“Ye cannae change the laws of physics, Jim!” Well that may be so, but in this game, it’s all about the electrons. Push ones of the same colour together and they disappear; different colours clashing creates new electrons of another shade. There’s a bit more to it than this, but that’s the basic idea. And with you controlling a ship on the microscopic scale using Asteroids / Thrust style controls to push the electrons around, the end result is a fun and incredibly challenging action puzzle game.
Fortunately, there are different game modes, some of them more forgiving. And you may well need to hone your skills there before going on to even the Normal mode, which has a pretty unforgiving time limit even on the earliest levels! This was in an age that didn’t necessarily believe in easing you into a game gently… The graphics are okay and feature some nice animations and effects. There’s a fairly funky piece of music playing on the menu screen, but to be honest, the in-game sound effects are pretty awful; it’s much better played with the sound off.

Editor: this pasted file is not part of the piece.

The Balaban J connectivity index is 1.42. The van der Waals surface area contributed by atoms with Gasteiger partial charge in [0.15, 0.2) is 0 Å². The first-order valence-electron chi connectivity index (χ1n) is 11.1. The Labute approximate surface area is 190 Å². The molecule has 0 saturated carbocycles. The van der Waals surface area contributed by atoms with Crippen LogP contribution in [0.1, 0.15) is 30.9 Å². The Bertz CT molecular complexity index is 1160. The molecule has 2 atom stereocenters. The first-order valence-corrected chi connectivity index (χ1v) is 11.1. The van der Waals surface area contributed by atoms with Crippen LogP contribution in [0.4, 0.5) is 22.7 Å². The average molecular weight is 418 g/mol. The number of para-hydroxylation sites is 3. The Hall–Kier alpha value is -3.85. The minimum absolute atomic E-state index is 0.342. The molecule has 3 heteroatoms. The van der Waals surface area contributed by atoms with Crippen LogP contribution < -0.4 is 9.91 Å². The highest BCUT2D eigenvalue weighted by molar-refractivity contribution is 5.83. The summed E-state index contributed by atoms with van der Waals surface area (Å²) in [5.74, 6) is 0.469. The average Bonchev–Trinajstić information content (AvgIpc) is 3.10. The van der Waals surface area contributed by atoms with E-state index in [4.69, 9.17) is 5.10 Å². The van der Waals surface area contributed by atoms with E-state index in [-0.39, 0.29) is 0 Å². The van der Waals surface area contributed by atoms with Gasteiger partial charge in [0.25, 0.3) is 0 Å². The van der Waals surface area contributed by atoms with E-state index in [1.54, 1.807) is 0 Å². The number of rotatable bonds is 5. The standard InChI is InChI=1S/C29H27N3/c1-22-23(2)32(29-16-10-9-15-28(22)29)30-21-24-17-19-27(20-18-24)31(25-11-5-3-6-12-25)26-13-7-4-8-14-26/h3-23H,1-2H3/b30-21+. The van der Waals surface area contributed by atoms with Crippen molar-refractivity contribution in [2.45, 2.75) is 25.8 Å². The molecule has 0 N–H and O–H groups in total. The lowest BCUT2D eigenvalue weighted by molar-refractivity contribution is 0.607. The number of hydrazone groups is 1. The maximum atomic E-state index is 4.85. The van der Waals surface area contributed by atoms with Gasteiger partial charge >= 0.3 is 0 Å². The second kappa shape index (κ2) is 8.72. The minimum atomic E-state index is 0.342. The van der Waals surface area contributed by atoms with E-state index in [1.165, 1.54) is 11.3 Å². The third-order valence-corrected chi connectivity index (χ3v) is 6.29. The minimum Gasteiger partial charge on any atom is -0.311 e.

E-Motion was, as you can see from the title screen above, created by The Assembly Line and published by good old US Gold. The Assembly Line was also responsible for one of the best known 16-bit puzzle games, Pipe Mania. E-Motion has a slightly strange mix of arcade and puzzle, but well worth checking out if you like a good challenge.
As a stand-alone single player puzzler, it would be pretty good anyway, but the addition of a co-operative two-player mode gives it an extra lease of life. Like most puzzle games, it can get a little repetitive after a while, but overall the level design does a pretty good job of introducing new challenges and keeping things interesting. If you can grab a friend, it’s double the fun, and I’d definitely recommend that if you get the chance.